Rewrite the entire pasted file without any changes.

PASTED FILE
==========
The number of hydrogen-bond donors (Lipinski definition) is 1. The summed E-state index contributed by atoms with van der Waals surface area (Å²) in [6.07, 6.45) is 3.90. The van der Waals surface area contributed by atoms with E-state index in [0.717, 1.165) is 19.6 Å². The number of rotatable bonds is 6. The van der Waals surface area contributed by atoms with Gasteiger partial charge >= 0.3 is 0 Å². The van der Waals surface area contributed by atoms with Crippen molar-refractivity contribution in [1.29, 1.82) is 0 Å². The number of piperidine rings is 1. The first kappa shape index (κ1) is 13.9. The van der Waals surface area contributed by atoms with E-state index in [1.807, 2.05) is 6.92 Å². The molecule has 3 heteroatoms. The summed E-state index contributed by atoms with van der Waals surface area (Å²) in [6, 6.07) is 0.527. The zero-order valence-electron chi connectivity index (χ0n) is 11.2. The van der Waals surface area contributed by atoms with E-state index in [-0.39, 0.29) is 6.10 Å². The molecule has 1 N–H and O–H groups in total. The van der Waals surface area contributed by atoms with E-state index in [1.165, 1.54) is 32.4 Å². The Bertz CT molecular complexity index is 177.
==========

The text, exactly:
The number of hydrogen-bond donors (Lipinski definition) is 1. The summed E-state index contributed by atoms with van der Waals surface area (Å²) in [6.07, 6.45) is 3.90. The van der Waals surface area contributed by atoms with E-state index in [0.717, 1.165) is 19.6 Å². The number of rotatable bonds is 6. The van der Waals surface area contributed by atoms with Gasteiger partial charge >= 0.3 is 0 Å². The van der Waals surface area contributed by atoms with Crippen molar-refractivity contribution in [1.29, 1.82) is 0 Å². The number of piperidine rings is 1. The first kappa shape index (κ1) is 13.9. The van der Waals surface area contributed by atoms with E-state index in [1.807, 2.05) is 6.92 Å². The molecule has 3 heteroatoms. The summed E-state index contributed by atoms with van der Waals surface area (Å²) in [6, 6.07) is 0.527. The zero-order valence-electron chi connectivity index (χ0n) is 11.2. The van der Waals surface area contributed by atoms with E-state index in [-0.39, 0.29) is 6.10 Å². The molecule has 1 N–H and O–H groups in total. The van der Waals surface area contributed by atoms with E-state index in [1.165, 1.54) is 32.4 Å². The Bertz CT molecular complexity index is 177.